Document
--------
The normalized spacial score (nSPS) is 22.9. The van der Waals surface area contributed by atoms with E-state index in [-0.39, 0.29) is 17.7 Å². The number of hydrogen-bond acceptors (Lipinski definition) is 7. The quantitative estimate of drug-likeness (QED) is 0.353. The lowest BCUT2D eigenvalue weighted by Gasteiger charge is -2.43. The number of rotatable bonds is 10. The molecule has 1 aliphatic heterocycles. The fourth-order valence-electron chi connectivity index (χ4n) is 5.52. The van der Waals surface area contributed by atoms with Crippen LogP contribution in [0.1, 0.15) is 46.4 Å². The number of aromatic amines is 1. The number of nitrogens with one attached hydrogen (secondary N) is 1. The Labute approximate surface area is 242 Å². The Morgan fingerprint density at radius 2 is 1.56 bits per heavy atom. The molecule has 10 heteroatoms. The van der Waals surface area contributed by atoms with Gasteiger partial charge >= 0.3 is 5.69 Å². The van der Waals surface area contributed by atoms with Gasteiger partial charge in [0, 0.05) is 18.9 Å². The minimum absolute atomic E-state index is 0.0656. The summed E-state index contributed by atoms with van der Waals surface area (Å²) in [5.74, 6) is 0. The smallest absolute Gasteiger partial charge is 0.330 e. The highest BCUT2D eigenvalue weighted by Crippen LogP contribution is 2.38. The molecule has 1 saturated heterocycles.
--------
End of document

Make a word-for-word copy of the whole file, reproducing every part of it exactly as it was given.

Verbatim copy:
The normalized spacial score (nSPS) is 22.9. The van der Waals surface area contributed by atoms with E-state index in [-0.39, 0.29) is 17.7 Å². The number of hydrogen-bond acceptors (Lipinski definition) is 7. The quantitative estimate of drug-likeness (QED) is 0.353. The lowest BCUT2D eigenvalue weighted by Gasteiger charge is -2.43. The number of rotatable bonds is 10. The molecule has 1 aliphatic heterocycles. The fourth-order valence-electron chi connectivity index (χ4n) is 5.52. The van der Waals surface area contributed by atoms with Crippen LogP contribution in [0.1, 0.15) is 46.4 Å². The number of aromatic amines is 1. The number of nitrogens with one attached hydrogen (secondary N) is 1. The Labute approximate surface area is 242 Å². The Morgan fingerprint density at radius 2 is 1.56 bits per heavy atom. The molecule has 10 heteroatoms. The van der Waals surface area contributed by atoms with Gasteiger partial charge >= 0.3 is 5.69 Å². The van der Waals surface area contributed by atoms with Gasteiger partial charge in [0, 0.05) is 18.9 Å². The minimum absolute atomic E-state index is 0.0656. The summed E-state index contributed by atoms with van der Waals surface area (Å²) in [5.74, 6) is 0. The smallest absolute Gasteiger partial charge is 0.330 e. The highest BCUT2D eigenvalue weighted by Crippen LogP contribution is 2.38. The molecule has 1 saturated heterocycles.